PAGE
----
The middle classes were begging for food in the street
In the week Michael Noonan warned about the apocalyptic effect of default, two Argentinians recall what it was like for them 10 years ago
The elegant woman at the front door wore a fur coat and coiffed hair -- but she was not calling to invite her neighbours to a dinner party. This was Buenos Aires 2001 and Elsa Gutman -- a member of the once burgeoning middle class -- was knocking to see if the occupants of a nearby house needed any DIY or plumbing repairs.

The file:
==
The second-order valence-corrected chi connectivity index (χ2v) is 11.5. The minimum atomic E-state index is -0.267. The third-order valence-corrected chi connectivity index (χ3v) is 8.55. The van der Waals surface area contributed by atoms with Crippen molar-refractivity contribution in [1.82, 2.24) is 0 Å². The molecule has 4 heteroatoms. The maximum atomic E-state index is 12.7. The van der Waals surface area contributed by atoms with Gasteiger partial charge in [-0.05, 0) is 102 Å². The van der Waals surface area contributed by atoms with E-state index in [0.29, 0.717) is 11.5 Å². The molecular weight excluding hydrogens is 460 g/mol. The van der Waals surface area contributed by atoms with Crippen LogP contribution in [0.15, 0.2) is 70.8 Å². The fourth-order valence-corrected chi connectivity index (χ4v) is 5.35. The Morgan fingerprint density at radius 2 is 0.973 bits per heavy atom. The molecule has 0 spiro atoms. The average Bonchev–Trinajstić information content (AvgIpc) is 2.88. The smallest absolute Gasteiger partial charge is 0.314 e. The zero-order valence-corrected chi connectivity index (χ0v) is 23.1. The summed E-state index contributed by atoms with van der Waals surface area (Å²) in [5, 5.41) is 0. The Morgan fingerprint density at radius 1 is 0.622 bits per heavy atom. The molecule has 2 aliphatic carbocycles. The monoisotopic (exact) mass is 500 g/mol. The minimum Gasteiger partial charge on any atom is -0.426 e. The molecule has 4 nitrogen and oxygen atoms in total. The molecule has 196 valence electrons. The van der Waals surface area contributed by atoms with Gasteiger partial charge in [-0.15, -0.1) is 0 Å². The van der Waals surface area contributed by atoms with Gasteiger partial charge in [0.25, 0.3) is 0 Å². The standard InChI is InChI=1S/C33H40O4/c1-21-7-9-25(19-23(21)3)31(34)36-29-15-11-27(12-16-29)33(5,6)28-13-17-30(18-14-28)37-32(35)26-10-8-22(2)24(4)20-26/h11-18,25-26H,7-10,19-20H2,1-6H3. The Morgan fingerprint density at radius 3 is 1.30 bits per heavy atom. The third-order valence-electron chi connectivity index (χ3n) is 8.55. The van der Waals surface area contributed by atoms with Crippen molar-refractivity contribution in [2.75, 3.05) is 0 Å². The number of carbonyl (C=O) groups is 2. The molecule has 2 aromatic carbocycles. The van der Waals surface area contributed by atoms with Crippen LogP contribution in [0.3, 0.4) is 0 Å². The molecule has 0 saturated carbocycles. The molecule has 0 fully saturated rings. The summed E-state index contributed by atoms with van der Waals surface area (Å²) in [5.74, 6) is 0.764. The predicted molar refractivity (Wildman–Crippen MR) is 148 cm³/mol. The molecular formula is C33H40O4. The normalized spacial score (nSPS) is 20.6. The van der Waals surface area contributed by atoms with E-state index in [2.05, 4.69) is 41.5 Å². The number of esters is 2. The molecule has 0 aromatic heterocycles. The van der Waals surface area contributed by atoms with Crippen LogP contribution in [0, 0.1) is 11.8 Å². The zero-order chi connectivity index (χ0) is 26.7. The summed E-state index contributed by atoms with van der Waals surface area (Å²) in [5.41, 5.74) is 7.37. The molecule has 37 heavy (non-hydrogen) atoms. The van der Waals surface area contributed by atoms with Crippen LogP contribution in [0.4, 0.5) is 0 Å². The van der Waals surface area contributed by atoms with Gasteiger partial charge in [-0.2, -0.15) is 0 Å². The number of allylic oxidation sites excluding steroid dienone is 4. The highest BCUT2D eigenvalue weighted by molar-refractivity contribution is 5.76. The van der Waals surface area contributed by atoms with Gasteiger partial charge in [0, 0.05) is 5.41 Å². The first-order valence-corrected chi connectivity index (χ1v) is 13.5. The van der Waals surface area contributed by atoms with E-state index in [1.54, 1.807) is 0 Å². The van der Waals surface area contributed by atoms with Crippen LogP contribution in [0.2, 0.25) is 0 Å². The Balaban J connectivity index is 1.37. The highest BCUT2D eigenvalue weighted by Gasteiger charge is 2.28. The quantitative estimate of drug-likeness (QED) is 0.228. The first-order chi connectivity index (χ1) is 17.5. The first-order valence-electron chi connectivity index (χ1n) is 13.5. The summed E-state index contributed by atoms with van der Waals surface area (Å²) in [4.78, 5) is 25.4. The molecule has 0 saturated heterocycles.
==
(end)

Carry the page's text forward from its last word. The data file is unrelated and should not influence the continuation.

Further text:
Peddling her husband's handyman skills -- he had lost his job in a bank the previous year -- was the only way for this former teacher to pay her bills and survive: a predicament once thought impossible for urbane elite of the city known as 'the Paris of South America'.
This week, Finance Minister Michael Noonan forecast that the Irish middle class could suffer a fate similar to the Argentinian middle class of 2001 if Ireland defaulted on its massive debt.